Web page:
I first heard the term post-orthodox in the mid 1980’s. In the late 1970’s and early 1980’s some people chose to attend the new resurgent Orthodox institutions and pick Orthodoxy as their religious choice. They were part of a small elite group that first attended the new after HS year in Israel programs, first learned to speak of a halakhic universe, and first accepted Torah uMadda. Whereas many of their peers still thought of Orthodoxy as the urban ethnic traditionalism that still looked backwards to a Yiddish orthodoxy, they were a new vanguard of an upper-middle class educated triumphalist Orthodoxy.
By the mid-1980’s, however, there was already a minority group that went oops!! What did we do? They wanted out. The word post-orthodox meant that in the sorting hat of the 1980’s they chose to be orthodox and they were already over that ill fated decision. The term did not catch on because most people who used the term, with time, left orthodoxy for other denominations. A variety of authors used the term post-orthodox in the late 1980’s But only a very small number of tortured souls kept the drama going for decades. The most famous of those who kept the drama going for years is Rebecca Goldstein, who even moved to Teaneck and then to Highland Park before checking out. There is a review of her new book in Today’s NYT.
Seltzer’s rebellions — rejecting Orthodox Judaism, shrugging off the influence of a controlling mentor, and coming up with a theory for the meaning of life and love that excludes supernatural agency — mirror Goldstein’s own. These preoccupations recur throughout her work. In her 1983 novel “The Mind-Body Problem,” she wrote of a dishy lapsed Modern Orthodox Jewish philosophy student who ditched faith for scholarship, then tried to acquire genius by marrying one.
Even in her nonfiction, like “Betraying Spinoza” (2006), a study of the famous philosopher who was ejected from Amsterdam’s Jewish community for his heretical views, she merged her personal history with her idol’s. Now almost 60, Goldstein remains fascinated by the codes and beliefs she absorbed in her Orthodox girlhood and continues to transmit her defiance and doubts to her characters.
Goldstein shows that philosophers and scholars may construct as many proofs or disproofs of divinity as they like. But to people of faith such questions remain as inarguable as the persistence of kugel.
Her 1983 novel “The Mind-Body Problem” presented most of her frustrations with Orthodoxy and her fantasies of life outside of Orthodoxy. Yet, since Orthodoxy was still growing in institutional strength and social capital, her critiques were waved off as bad personal experience. Or at best, it offered glimpse into some of the more risqué parts of Upper West Side Modern Orthodox life. – the occasional sin, libidinal encounters, and philosophic doubt was socially within the bounds of a society created by collective Shabbat meals. But the term post-orthodoxy disappeared because either one chose to move to an orthodox neighborhood or one did not. Religion was in vogue for the next 25 years. and why gripe about things when all is going well?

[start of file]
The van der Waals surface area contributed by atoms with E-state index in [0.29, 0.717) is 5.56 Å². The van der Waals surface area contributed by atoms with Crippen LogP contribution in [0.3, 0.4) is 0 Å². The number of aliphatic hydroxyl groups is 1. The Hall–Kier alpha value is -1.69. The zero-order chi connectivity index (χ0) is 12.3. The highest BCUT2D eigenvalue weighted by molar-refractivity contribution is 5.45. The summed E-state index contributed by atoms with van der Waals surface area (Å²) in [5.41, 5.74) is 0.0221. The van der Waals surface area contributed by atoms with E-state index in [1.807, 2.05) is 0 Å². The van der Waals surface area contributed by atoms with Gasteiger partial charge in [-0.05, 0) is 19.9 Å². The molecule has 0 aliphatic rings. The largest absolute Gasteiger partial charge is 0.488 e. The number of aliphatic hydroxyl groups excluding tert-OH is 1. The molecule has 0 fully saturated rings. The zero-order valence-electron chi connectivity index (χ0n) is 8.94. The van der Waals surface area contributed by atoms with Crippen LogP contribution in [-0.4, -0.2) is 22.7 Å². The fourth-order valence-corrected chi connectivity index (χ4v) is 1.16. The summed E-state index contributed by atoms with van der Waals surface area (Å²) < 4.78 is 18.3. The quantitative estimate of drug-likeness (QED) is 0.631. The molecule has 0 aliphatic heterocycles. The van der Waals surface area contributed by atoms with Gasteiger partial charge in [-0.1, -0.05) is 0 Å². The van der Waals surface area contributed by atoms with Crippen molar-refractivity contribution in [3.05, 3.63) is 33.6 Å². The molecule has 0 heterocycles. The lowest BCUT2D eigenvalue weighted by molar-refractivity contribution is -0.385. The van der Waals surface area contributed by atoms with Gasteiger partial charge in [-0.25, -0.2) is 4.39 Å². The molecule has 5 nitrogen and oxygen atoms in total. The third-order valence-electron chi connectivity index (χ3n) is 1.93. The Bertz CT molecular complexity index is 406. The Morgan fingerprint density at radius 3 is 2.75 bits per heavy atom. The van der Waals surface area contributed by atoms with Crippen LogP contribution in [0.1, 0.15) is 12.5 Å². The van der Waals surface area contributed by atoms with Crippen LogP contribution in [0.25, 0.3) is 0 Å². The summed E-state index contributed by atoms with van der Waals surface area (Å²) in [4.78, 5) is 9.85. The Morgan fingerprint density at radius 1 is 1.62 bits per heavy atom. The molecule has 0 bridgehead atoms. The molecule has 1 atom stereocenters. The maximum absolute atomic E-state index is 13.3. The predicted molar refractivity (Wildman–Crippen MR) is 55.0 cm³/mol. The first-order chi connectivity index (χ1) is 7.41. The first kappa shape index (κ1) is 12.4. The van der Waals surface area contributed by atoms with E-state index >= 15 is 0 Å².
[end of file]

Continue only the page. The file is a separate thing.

As an aside, in the 1990’s, the term had a brief life when those who had been trained as Orthodox and who taught Kabbalah and Hasidut gravitated to the Renewal movement and New Age worlds. They could claim to offer the best of the “secrets” of the Kabbalah but in a freer, eclectic, non-traditional, post-Orthodox way.
In both of these cases it referred to isolated individuals, not to a mood or social change, and certainly not to anything in liberal modern Orthodoxy.
Update- But neither of these two prior uses has much to do with the current sense that seems, at least to me, as similar to the phrase post-evangelical. A moment that will have diverse sociological implications. In the current version there is a sense that the last 25 years are over, and that for those of gen y – millennials orthodoxy has lost its former coolness, people are seeking to create new definitions and/or ignoring current ones, and that the last 25 years is treated in a more limited and humble way accepting its strengths and faults. Time will tell what it brings in all directions. But I dont see it as connected to baby-boomer liberalism. Even among the Evangelicals, it is used by diverse groups including those who have opted out, those who have created the more spirit driven Emergent Church, those mainline Evangelicals who have started new projects, and as a name for a new era that would also include the opposition. And now back to philosophy. I will report on Habermas and Theology next week.
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